ETUC Resolution towards a mid -term evaluation of the Europe 2020 strategy

Adopted at the Executive Committee 11-12 March 2014


Europe 2020 not yet fit for purpose

In the very beginning, the Europe 2020 strategy, like its predecessor the Lisbon Strategy, relied on instruments which were not efficient, in particular, the open method of coordination. Then economic governance structures were established to better coordinate economic policies, and Europe 2020 had to fit into this new governance architecture, which was not conceived to help it reach Europe 2020 (namely employment or social) objectives.

Europe 2020 is not on the same footing as the procedures of the European Semester and the Annual Growth Survey (AGS). Furthermore, the goals of Europe 2020 and the five priorities of the Semester (fiscal consolidation, restoring lending, promoting growth and competitiveness, tackling unemployment and social consequences, modernising public administration) are neither identical nor coherent.[1] The Commission underscores that „the order of this list does not reflect a hierarchy of priorities“, but is proud of the “substantial progress made on fiscal consolidation”: “Progress in fiscal consolidation is visible over time”, “the process of consolidation is noticeable at country level” etc. (AGS 2014). In terms of priorities linked to a corrective policy, there are some doubts, as the first priority “fiscal consolidation” is the only one linked to corrective measures.

Comparing the AGS and Europe 2020 shows that these two strategies head in opposite directions: The AGS underscores that “some important progress has already been achieved” through REFIT and the Commission announces an “annual REFIT scoreboard” to simplify the business environment and reduce red tape. The ETUC underscores that no important progress has been achieved on the Europe 2020 objectives.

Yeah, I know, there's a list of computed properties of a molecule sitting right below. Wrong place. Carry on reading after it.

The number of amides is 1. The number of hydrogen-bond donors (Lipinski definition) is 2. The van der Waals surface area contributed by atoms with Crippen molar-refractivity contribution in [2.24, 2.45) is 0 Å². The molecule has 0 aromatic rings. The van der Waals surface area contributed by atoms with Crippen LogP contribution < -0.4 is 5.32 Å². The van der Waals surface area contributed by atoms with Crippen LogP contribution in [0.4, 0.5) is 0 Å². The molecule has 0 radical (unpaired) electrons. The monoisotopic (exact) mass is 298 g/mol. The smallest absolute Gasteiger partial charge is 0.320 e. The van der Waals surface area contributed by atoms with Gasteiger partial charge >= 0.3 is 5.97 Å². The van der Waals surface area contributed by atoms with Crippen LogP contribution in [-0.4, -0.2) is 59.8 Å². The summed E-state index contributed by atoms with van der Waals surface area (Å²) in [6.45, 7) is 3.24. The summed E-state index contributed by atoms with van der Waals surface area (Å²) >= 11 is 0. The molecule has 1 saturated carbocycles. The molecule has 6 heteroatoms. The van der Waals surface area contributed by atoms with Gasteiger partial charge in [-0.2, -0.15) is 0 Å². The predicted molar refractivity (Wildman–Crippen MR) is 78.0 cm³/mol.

The goals of Europe 2020 are clearly subordinate to the economic goals of the European Semester. The Commission pretends that the “framework has started to deliver results” but this cannot be said of the Europe 2020 goals. The policies of the European Semester might be appropriate for attaining its goals, but not the 2020 goals. For instance, austerity is a policy which may be appropriate for enforcing fiscal consolidation – but the austerity policy has counterproductive and negative effects on innovation, research and development, on the alleviation of poverty, employment, and climate change, and is in fact, a hindrance.

On the contrary, one could say that the current economic governance architecture diminishes the capacity to reach the goals. How might structural reforms, decimated public services, or budget consolidation, help for instance to increase the R&D budget? While hundreds of billions have been poured into bailout funds since the start of the financial crisis in 2008, no substantive increase in R&D is discernible. It can be concluded that the new governance architecture will not help, but rather hinder, the realisation of the Europe 2020 goals. And some European policies, as the strategy for equality between women and men are completely overlooked and ignored by Europe 2020.